Many dollar-holders may still be yawning over this analysis. While no one likes the idea of a 98% loss, when spread over the very long-term, this may not seem like much of a risk. However, when we note that 75% of this decline has occurred just in the last 40 years, this should get their attention. When we further note that this alarming rate of currency-dilution has accelerated significantly just in the last five years, this should be enough to cause all rational dollar-holders to break into a cold sweat.

Meanwhile, clueless media drones still point to the dollar as a “safe haven,” basing this suicidal advice entirely on the fact that the dollar represents (relatively) low volatility – while totally ignoring the absolute risk represented by an accelerating, century-long trend toward zero.

Living in an era of “competitive devaluation,” where all of our governments have promised to race each other in driving the value of their currencies to zero, we finally see the truth about the world of fixed-income investments. Because the banker-paper in which they are denominated is plummeting in value at an unprecedented rate, these investments don’t provide “guaranteed income,” but rather only guaranteed losses.

It is the perfect illustration of the cliché of “the lobster in the pot.” The lobsters (bond-holders) may be entirely comfortable thanks to the slowly rising temperature of the water; however, they’re still going to end up boiled alive!

It is widely reported that real interest rates have never been so negative at any time in history. To translate this, the gap between what we earn in interest and what we lose in currency-dilution (i.e. inflation) has never been this large at any time in the history of modern markets.

Precisely how do the largest guaranteed losses in history on fixed-income investments represent a “safe haven”? This is something that the “experts” conveniently omit in dispensing their foolhardy advice.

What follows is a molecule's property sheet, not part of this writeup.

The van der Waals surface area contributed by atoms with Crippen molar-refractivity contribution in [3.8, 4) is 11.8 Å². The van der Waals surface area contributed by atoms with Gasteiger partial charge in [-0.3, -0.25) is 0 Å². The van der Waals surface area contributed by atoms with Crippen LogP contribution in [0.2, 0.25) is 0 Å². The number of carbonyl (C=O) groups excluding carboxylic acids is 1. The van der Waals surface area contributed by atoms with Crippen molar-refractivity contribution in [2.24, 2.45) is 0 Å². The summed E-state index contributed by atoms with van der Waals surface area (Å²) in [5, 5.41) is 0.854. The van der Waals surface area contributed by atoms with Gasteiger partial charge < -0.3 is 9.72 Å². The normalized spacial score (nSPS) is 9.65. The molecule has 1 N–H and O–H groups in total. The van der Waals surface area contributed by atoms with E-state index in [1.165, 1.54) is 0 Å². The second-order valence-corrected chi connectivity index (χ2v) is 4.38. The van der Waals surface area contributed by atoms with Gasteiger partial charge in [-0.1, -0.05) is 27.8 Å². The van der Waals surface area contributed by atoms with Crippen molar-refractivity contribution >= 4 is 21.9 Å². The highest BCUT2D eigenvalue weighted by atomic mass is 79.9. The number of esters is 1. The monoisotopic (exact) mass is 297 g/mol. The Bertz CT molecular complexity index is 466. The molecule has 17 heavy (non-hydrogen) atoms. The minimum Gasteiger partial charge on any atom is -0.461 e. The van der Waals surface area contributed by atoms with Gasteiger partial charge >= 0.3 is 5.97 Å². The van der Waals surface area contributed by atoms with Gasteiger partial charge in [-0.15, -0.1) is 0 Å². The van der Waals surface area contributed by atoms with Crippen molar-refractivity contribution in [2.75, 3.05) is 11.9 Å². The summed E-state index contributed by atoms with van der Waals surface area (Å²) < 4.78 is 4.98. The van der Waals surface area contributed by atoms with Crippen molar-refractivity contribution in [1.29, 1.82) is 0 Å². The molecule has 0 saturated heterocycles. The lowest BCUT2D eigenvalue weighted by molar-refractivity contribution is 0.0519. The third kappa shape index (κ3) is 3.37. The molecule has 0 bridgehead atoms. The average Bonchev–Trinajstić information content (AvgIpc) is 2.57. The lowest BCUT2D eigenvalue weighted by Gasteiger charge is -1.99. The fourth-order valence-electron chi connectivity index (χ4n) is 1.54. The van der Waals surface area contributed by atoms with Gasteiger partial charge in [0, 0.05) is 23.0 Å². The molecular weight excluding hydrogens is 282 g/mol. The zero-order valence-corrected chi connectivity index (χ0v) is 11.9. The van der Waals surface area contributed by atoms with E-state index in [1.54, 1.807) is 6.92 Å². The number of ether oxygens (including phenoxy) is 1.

Readers must realize, however, that there are viable options. Once we correctly define the problem, namely protecting ourselves from risk, we can begin to understand the solution to our problem: looking for investment products and opportunities which minimize risk rather than merely minimizing volatility.

The obvious starting point is to swap all of our bonds for bullion: a real safe haven. In the case of gold and silver, we have an asset class with a 2,000+ year track record for preserving wealth, combined with a 10+ year up-trend in this recent bull market. That is safety.

In comparison, we have US Treasuries. The starting point here is that with US interest rates are currently at 0%, leaving investors with no return and virtually no hope for price appreciation. On top of that, they are denominated in US dollars, which have already lost 98% of their value – and are losing value even faster every day.

Fiat currencies also have their own track record: a 1,000+ year history of always going to zero. We immediately see how utterly irrelevant it is that US Treasuries are a relatively low-volatility asset. There is no less-volatile number than zero!

In proclaiming buy-and-hold investing to be dead, the pseudo-experts masquerading as financial advisors have abandoned the fundamental principle of investing: buying undervalued assets – and then giving those assets the time necessary to mature. Instead, these charlatans have forced their clients to become short-term gamblers. Worse still, they are now consistently steering their clients toward the worst possible asset-classes rather than the best ones.

Most of the recent mass-market movements can be directly attributed to the failure by most investors to understand the fundamental conceptual difference between risk and volatility. In a market populated by panicked lemmings, we cannot avoid volatility. However, we can and must reduce risk – which begins by building an allocation of history’s true safe haven asset, precious metals.

POSTED ON December 2, 2011  - POSTED IN Original Analysis

I’ve told more than one concerned investor that when the gold price falls, they should “come back in three months” and see if they’re still worried. The idea is that the daily and monthly gyrations are nothing to fret over, that the price will recover and, in time, fetch new highs.

That advice has worked every time gold underwent any significant correction (except in late 2008, when one had to take a longer view than three months).

Here’s proof.

I’ve traded emails regularly with Brent Johnson of Baker Avenue Asset Management ever since meeting him at an investor event at which I spoke a couple years ago. He forwarded some charts he’d prepared for his clients that put gold’s September decline into perspective; it’s a good visualization of my standing advice to worriers.

The following charts document corrections in the gold price of 8% or more – first measured with daily prices, then monthly, quarterly, and finally annually. See if this doesn’t put things into perspective.

Gold correction of 8% or more daily

Gold correction of 8% or more monthly

Gold correction of 8% or more quarterly

Gold correction of 8% or more annually

While the gold price has had plenty of big corrections since late 2001, they’re not so concerning when viewed beyond a day-to-day basis. In fact, if you could resist checking the gold price except once a quarter, one might wonder what all the fuss with price declines is about!